GREENWICH — The 10th annual Holiday Lighted Tractor Parade rolled through the village streets of Greenwich on Saturday evening, with a record number of entries and crowds packed along the route.
“I thought last year would be hard to beat,” when the parade returned after the 2020 pandemic cancellation, “but we surpassed it in every way,” said Kelly Eustis, managing director of the Greater Greenwich Chamber of Commerce, the event’s organizer.
Tractors and farm equipment festooned with lights and decorations lined up in Greenwich High School’s parking area before the parade’s 6 p.m. kickoff. As dusk fell, the grounds became a multi-colored fairyland inhabited by elves, bees, bagpipers, Whos, snowmen, an elk, Santa, and adults trying to corral excited children. Even Batman put in an appearance.
Greenwich Elks Lodge 2223 joined the parade for the first time this year, said Exalted Ruler Jason Lloyd.
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“Elks are involved in the community, and this is such a wonderful community event. We wanted to take part in it,” Lloyd said.
Capital Tractor donated a tractor for the evening and Bill Briggs loaned his hay wagon, Lloyd said. Lodge members spent about six hours Thursday evening “decorating and drinking hot cocoa. We had a great time,” Lloyd said. Children on the decorated wagon were participants in the lodge’s youth programs. Elroy the Elk, the fraternal organization’s mascot, rode with them.
Eric Ziehm, a partner at Tiashoke Farm in Buskirk, and his sons were putting the finishing touches on their tractor’s lights. According to Ziehm’s wife Jessica, they’d attached 3,500 lights.
“This is the event we get excited for,” Ziehm said. “We haven’t missed one yet. This is a great time, great event.”
Sandwiched between massive tractors and a gargantuan crop sprayer was Zach Wilbur’s 1970 Mustang lawn tractor. Wilbur said he’d torn the tiny yellow tractor apart and rebuilt it with some street rod-type modifications. “I can do doughnuts with it,” he said, and planned to do that along the parade route.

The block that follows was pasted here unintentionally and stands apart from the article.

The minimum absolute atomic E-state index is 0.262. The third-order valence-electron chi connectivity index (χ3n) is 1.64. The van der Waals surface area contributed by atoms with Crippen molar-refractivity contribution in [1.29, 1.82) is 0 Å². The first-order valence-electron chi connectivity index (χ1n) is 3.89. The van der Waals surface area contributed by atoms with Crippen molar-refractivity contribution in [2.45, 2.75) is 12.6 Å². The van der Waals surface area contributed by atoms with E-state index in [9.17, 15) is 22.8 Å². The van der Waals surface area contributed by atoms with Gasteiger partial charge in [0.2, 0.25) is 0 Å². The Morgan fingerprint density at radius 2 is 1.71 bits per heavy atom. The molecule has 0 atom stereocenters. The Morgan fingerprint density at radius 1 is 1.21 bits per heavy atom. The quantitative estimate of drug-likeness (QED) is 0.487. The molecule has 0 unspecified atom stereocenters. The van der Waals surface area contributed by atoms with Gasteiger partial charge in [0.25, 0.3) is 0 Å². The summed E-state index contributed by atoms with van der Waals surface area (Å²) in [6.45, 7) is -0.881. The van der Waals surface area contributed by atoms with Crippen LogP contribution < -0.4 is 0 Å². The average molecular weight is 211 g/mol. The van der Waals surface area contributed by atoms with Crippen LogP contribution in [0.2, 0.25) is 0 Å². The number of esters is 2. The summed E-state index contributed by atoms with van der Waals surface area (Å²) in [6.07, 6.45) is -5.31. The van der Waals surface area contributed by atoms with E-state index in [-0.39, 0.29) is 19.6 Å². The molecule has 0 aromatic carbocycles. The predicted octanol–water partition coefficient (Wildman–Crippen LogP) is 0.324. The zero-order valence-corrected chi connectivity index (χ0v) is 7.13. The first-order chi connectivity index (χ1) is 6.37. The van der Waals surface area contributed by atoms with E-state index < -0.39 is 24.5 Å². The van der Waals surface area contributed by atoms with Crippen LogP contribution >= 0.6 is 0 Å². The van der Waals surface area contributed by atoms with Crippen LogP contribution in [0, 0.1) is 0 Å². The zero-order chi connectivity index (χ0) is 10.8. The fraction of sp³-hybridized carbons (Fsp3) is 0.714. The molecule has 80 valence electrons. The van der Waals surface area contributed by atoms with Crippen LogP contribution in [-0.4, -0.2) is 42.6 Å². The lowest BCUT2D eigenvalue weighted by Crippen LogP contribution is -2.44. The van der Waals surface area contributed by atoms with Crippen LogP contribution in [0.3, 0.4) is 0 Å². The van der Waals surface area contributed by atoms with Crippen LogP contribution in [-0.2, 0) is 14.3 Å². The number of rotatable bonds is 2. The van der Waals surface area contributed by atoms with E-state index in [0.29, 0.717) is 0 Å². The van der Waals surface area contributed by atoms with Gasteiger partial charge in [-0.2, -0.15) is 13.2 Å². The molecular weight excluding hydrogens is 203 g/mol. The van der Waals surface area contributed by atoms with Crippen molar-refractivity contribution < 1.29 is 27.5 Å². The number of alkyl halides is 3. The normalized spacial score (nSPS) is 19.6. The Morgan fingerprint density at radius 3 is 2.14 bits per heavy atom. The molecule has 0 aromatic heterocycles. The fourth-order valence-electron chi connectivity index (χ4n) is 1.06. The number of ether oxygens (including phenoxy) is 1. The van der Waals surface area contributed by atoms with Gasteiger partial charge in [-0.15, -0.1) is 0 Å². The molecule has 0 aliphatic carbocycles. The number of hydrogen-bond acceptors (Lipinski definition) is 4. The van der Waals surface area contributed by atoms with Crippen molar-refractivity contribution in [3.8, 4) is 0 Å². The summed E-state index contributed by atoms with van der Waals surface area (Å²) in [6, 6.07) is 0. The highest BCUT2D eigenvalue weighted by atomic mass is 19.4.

Staff from Betterbee, a beekeeper’s supply house in Greenwich, had created a bee yard on wheels for the parade. The float included a giant beekeeper’s smoker, emitting smoke. Staff from the business’s departments dressed up in beekeeper’s protective clothing and one person wore a bee costume.
“We’ve been a sponsor for many years,” said staffer Elizabeth Ellen. “This is our first time participating. Betterbee had a big push for community engagement this year.”
Children at the Greenwich Youth Center spent about a month decorating the tractor and hay wagon loaned by Bunker Hill Business Owners, said Chey Blackmer, the center’s director, and Mikayla Gutasy, the program coordinator. The kids decided on “How the Grinch Stole Christmas” as a theme, they said, but instead of the Grinch stealing the Christmas presents and decorations, they thought the tractor driver should be the Grinch making off with the Whos.
The tractor parade “is their favorite time of the year,” Blackmer said.
The Alibozek family had brought a 1976 International tractor and equally vintage manure spreader from their beef and hay farm in Adams, Mass. Their theme was “Spreading Christmas Cheer.”
“I cleaned it after the last time I used it in July,” Ashton Alibozek said as his wife Kelley and sons Payton and Parson took their seats in the spreader. “It’s as clean as it gets.”
Alibozek said he’d learned about the parade from Andrew Austin, the White Creek mechanic who keeps their equipment running.
“He said we should go,” Alibozek said. “We came last year and fell in love with it.”
Greenwich Family Dentistry, a parade sponsor, entered for the first time this year. Staff had created a blue and white “Frozen” tableau, featuring a live Elsa and blow-up Olaf the snowman and Sven the reindeer. Nicholas Thomas was driving the blue New Holland tractor, on loan for the night from Capital Tractor.
“This is awesome for the kids!” Thomas said, clearly impressed by the displays.
Big boost for village
Reached Sunday afternoon, Eustis said he didn’t have an estimate of the crowd size, but all indications were that it was at least as big as last year’s.
“People were 10 and 12 deep along the parade route,” Eustis said. Others watched remotely on the chamber’s Facebook Live and YouTube livestreams, which attract viewers from “all over the world,” he said. The event is believed to be the largest lighted tractor parade in the U.S.
Not only did the parade have a record number of entries, it also had a record number of sponsors, Eustis said.
“We started planning in July this year,” he said. “I think our website and social media helped a lot to generate buzz.”
Businesses on Main Street “did very well” during the event, he said. “Some places had lines out the door.”
Besides local food and drink establishments, 11 food trucks were set up along the parade route.
The event “brings people to Greenwich who have never been here before,” Eustis said. “It brings attention to the agricultural community and local businesses. The residents love it. It’s a great way to kick off the holidays.”
Eustis thanked the Greenwich Department of Public Works, “which goes above and beyond every year,” and the Cambridge-Greenwich Police Department for traffic and crowd control.
Betsy Foot, a longtime agriculture teacher at Greenwich Central School, was the parade’s grand marshal.